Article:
Ah! Yes! The other really, really important point: If you just want the rewrite rules from your .htaccess files included in your configurations, just write an include into your configuration file to have it read your .htaccess files. OpenLiteSpeed will understand all the rewrite rules and disregard all the Apache directives (which it doesn't understand). This will mean that all your .htaccess rewrite rules will automatically be included in your configurations. You will have to restart your server each time you want changes to take effect, though. And you will have to define the locations of these files in the control file...
What are some other downsides...?
|Re: [openlitespeed-development] Re: What Do You Think?||Don Daniello||5/30/13 3:05 PM|
Could we include that file "by default"? The point is, to make it really useful, it shouldn't require that part of specifying which file to include. Anyway, great that you mention it, because it is probably an overlooked feature.
|Re: [openlitespeed-development] Re: What Do You Think?||Slavik||5/30/13 3:13 PM|
I think this is one of the "features" they wanted to reserve for the enterprise edition, so I guess having it automatically pick this up is (for the time being) not on the table, however honestly, given the short time to get the re-writerules into the relevent host template, personally I dont think its an issue.
|Re: [openlitespeed-development] Re: What Do You Think?||Matthew Smith||5/30/13 4:17 PM|
I agree, it's really not a issue and it takes 2 seconds to do, the problem is getting people to understand it isn't a issue.
|Re: [openlitespeed-development] Re: What Do You Think?||lsmichael||5/31/13 7:21 AM|
Hey, don't use scare quotes! Automatic .htaccess usage is a full-fledged, no-quote feature. (Jokes, jokes.)
It's easy to get around if your .htaccess files don't move and you don't mind restarting every time you change an .htaccess file. This is fine if you're only running a few sites, which is how we want to keep OpenLiteSpeed.
If anyone's got a site they can show moving from Apache and not being hindered by having the rewrite rules in .htaccess, I'd love to put it in the blog, otherwise I'll have to make a demo site...
Any other ideas for how we can get the word out?
|Re: [openlitespeed-development] Re: What Do You Think?||Slavik||5/31/13 7:32 AM|
I have an idea... maybe... but we need a guini pig :)
Anyway to start a 1-1 conversation in google groups?
|Re: [openlitespeed-development] Re: What Do You Think?||lsmichael||5/31/13 7:41 AM|
Honestly, I don't know. But we do all have access to each other's emails...
|Re: [openlitespeed-development] Re: What Do You Think?||Cristian B||6/6/13 2:16 AM|
Without htaccess support, it's really as much hassle as using nginx. That seems like the only thing keeping me from using it to replace Apache.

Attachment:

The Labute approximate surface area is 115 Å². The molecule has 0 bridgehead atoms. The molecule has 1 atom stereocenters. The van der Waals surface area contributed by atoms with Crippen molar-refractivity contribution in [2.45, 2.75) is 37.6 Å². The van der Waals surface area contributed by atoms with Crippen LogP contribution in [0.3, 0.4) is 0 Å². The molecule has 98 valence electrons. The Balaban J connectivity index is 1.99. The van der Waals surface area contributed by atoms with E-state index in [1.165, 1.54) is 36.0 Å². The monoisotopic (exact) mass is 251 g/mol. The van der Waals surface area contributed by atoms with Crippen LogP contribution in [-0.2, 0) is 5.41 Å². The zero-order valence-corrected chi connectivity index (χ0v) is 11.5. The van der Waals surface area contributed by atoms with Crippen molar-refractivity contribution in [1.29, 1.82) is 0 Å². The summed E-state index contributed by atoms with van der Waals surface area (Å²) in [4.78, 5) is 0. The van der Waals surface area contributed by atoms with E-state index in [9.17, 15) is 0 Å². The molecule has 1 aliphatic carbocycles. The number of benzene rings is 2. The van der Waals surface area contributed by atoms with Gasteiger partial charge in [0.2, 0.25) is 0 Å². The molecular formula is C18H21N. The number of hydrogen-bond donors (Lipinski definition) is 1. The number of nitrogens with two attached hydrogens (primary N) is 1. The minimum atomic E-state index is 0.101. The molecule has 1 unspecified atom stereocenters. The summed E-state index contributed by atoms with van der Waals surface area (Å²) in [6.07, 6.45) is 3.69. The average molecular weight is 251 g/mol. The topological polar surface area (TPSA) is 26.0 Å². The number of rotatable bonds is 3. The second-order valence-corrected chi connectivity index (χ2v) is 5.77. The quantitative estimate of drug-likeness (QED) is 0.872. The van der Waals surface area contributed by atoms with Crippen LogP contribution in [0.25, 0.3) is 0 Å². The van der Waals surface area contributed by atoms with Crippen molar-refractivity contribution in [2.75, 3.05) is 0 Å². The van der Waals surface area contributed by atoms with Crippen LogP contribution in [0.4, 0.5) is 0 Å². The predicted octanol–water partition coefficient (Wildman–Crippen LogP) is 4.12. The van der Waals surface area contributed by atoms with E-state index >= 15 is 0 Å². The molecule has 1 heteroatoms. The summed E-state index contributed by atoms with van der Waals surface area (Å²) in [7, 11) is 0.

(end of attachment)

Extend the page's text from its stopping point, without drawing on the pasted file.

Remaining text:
|Re: [openlitespeed-development] Re: What Do You Think?||lsmichael||6/6/13 7:14 AM|
As we've been discussing in this thread, a lot of the stuff in your .htaccess files can actually be used by OpenLiteSpeed. You can copy and paste your rewrite rules into OpenLiteSpeed virtual hosts or write an include into your OpenLiteSpeed configurations telling it to read from your .htaccess files. (It will read the rewrite rules and ignore the rest.) While, that's not as easy as dropping Enterprise right on top of Apache, it seems much easier than Nginx. Especially since you don't have to learn a new language. Right?
Now, if you're in shared hosting and you want a way for your users to use overrides without having access to other stuff, well, yeah, then your choices are Enterprise or Apache...
Did I mix something up?
|Re: [openlitespeed-development] Re: What Do You Think?||Cristian B||6/6/13 7:57 AM|
No, it's just that there's no reason to bother with this unless nginx rewrites are scary.
|Re: [openlitespeed-development] Re: What Do You Think?||lsmichael||6/6/13 8:30 AM|
(It seems like) a lot of people think learning Nginx rewrite syntax and converting their rewrites to Nginx is a hassle.
|Re: What Do You Think?||OC2PS||9/6/13 3:25 PM|
100% agree with
It doesn;t make sense for OpenLiteSpeed to omit .htaccess
It's really simple -
if I used Apache, every php app works out of the box.
then I start hitting resource limits or slow performance (less common with Apache 2.4)
so I check out alternatives.
If there is nothing that runs everything out of the box, then I go with nginx as it is the biggest and fastest growing cat (meaning better support, bigger knowledge base, and more battle-tested for me)
Esp. so if my concurrent load is not big enough for something like LiteSpeed to significantly shine over nginx.
The above isn;t a theoretical construct. I actually use nginx. It will take .htaccess support in OpenLiteSpeed to make me move from nginx to OLS.
I know Apache rewrites are supported, but the cost of moving over from nginx is too great. And cost of moving from Apache is also totally non-trivial. Even with rewrite-support, OLS does not lure me viz nginx if I were trying to move from Apache today.
The whole issue is out of the box functionality of php apps. If I have to write the config somewhere (even a copy paste), I am fine with nginx as there;s tons of documentation, support and expertise. Not to mentions lots to htaccess to nginx rewrite converters.
And its not just a one-time deal. Everytime I upgrade the php app, I'll have to go through the rigmarole.
Doesn't make sense.
Things like control panel support make sense as enterprise features.
htaccess compatibility just does not.